also zigzag, 1712, from French zigzag (1670s), perhaps from German Zickzack (though this is attested only from 1703), possibly a reduplication of Zacke "tooth, prong." Earliest use in German is in reference to military siege approaches. Originally in English used to describe the layout of certain garden paths. The verb is recorded from 1787.
Examples from the Web for zig-zag
Contemporary Examples of zig-zag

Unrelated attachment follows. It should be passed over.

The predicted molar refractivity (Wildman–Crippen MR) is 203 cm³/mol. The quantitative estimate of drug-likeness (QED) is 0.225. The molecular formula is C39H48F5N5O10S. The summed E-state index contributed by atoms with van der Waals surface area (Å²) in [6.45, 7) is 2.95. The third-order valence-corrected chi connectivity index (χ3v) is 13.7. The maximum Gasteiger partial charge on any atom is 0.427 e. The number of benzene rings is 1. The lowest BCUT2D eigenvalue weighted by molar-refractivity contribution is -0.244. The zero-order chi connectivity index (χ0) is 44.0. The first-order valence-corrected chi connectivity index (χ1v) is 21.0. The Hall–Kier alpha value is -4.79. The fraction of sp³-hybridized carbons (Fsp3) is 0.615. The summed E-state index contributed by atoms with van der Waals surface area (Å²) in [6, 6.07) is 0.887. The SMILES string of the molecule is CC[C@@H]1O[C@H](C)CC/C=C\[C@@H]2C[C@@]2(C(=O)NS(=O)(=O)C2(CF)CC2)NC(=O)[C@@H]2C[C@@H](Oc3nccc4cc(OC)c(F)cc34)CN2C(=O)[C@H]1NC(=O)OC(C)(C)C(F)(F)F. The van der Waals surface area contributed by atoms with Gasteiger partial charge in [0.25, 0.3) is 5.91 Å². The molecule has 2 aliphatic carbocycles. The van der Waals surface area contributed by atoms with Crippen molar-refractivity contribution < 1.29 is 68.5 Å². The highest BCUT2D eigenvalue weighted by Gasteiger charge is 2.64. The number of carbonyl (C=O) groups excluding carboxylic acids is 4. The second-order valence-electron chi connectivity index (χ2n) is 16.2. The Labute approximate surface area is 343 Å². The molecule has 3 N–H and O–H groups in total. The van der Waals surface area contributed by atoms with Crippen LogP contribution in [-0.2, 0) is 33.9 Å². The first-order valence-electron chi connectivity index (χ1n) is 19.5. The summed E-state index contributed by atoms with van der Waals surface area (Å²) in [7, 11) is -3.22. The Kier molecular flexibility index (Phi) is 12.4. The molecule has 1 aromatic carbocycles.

But he also sees this zig-zag price movement compressing, and soon to break.Romney’s Intrade Stock: Ready for a Bull Run?
August 14, 2012
Historical Examples of zig-zag
He then boiled the liquid and bent that long neck into an S shape or zig-zag, leaving it open at the end.
I stayed accordingly, determining to be home by the Zig-zag at the appointed hour.The Story of the White-Rock Cove
They followed the zig-zag course of the German trench they occupied.Fighting in France
The only way to do this was to go up them in a zig-zag—backwards and forwards.Chatterbox, 1906
But Maggie was off, darting her zig-zag way through the maze of dancers.The Four Million